Dr. Jack Sipe '64 Breaks Down Treatments for MS

by Greg Slisz '10

April 9, 2010

As part of the annual Cole Lecture series, Wabash alumnus Jack Sipe ’64 addressed the Wabash community regarding one of the world’s most debilitating diseases. His lecture, titled “Multiple Sclerosis: Concepts, Immunology, and Development of a New Treatment,” explained the process of the disease as well as a groundbreaking treatment that he has helped to create. Dr. Sipe said that he hoped to offer listeners “A brief trip through a complex disease like MS.” 

Multiple Sclerosis, Cole explained, is the most common non-traumatic disease of the central nervous system in young adults. While the history of the disease dated back to its description by Dr. Jean Charcot in 1868, and the disease has similarly been reproduced in mice since the 1930s, a great deal of MS remains a mystery. “Despite 142 years of research, both cause and cure of multiple sclerosis remain elusive,” Dr. Sipe said. 
The disease, Sipe mentioned, begins with some sort of genetic irregularity, sometimes found in a person’s thymus development. This irregularity is then triggered by currently unknown microbial infections, which activate autoreactive T and B cells. These cells leak out of the blood vessels of the brain due to an infection. While the leakage often causes permanent damage to the brain due to swelling, the T cells also attack oligodendrocytes, which are responsible for maintaining and creating the myelin sheath. Once the myelin, which helps neurons carry nerve impulses, are destroyed, scar tissue accumulates on the brain and a person’s movement’s and actions become impaired. 
Symptoms for the disease vary, Dr. Sipe said, and can include problems with sensory perception, sight, motor skills, bladder instability, and even, in extreme cases, paralysis.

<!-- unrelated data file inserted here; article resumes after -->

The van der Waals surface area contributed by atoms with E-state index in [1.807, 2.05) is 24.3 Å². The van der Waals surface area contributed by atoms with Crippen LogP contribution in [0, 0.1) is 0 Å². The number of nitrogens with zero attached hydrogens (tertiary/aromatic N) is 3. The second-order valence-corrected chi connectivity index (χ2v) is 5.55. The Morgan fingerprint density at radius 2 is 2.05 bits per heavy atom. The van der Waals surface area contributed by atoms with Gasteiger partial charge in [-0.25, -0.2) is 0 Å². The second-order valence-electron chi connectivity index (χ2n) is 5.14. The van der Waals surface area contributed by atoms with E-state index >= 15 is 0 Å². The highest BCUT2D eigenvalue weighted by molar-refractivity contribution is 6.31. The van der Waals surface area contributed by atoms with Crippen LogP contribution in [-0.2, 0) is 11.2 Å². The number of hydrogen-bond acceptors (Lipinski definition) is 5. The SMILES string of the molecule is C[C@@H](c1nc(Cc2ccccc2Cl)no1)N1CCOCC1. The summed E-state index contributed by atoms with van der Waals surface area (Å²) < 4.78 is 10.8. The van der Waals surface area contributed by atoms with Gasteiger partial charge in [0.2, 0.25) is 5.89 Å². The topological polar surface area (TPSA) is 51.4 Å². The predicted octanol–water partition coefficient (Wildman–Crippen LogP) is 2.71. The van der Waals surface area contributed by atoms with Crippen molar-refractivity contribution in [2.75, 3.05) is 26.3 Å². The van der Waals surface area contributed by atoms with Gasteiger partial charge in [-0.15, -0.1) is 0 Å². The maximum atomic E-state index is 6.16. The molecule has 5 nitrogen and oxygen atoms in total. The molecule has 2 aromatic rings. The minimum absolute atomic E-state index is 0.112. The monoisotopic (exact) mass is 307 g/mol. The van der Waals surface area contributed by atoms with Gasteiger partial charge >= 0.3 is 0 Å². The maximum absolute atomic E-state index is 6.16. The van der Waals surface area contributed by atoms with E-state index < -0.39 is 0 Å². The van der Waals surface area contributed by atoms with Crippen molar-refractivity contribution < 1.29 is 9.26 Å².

Despite the seriousness of the disease and its long history, Sipe said that there were only six types of treatments currently on the market. All of these are administered through injections which tend to be unpopular with patients. 
However, with a little thinking outside the box, Sipe was able to find a new use for an old drug. Dr. Sipe proposed the use of Cladribine, a drug that has been licensed since 1993 as an injection to treat hairy cell leukemia, to treat cases of MS. The drug, which attacks the B and T cells that cause MS, is now in tablet form in a phase III clinical trial. 
Unlike the injections required by other drugs, Sipe said, Cladribine only required eight to ten tablets one to two times a year. Furthermore, in a recent double-blind CLARITY study conducted by Merck Serono, the developing company, Clabridine tablets were shown to significantly suppress the formation of new brain lesions as well prevent relapses. In the study, Clabridine was also shown to be more effective than many of current available treatments. 
Ultimately, Dr. Sipe declared that Cladribine was an exciting breakthrough in MS medication due to its short dosing, consistent efficacy, cost effectiveness, as well as short-term safety. However, in a market with a great deal of competition to get the first oral MS medication to market, the future of the drug’s place in history lies depends on approval from the Food and Drug Administration. “We’re hopeful that this will be approved by the FDA, but we’re not certain yet,” Dr. Sipe said of the drug’s immediate future. 
Dr. Sipe is a Senior Consultant in Neurology at Scripps Clinic and is the most recent speaker in the Thomas Cole Lecture Series. The series is named for Thomas A. Cole, a 1958 graduate and longtime biology professor at the college.
In photos: Top left, Dr. Jack Sipe. Lower right, Sipe with Biology Professor Patrick Burton.

 

 


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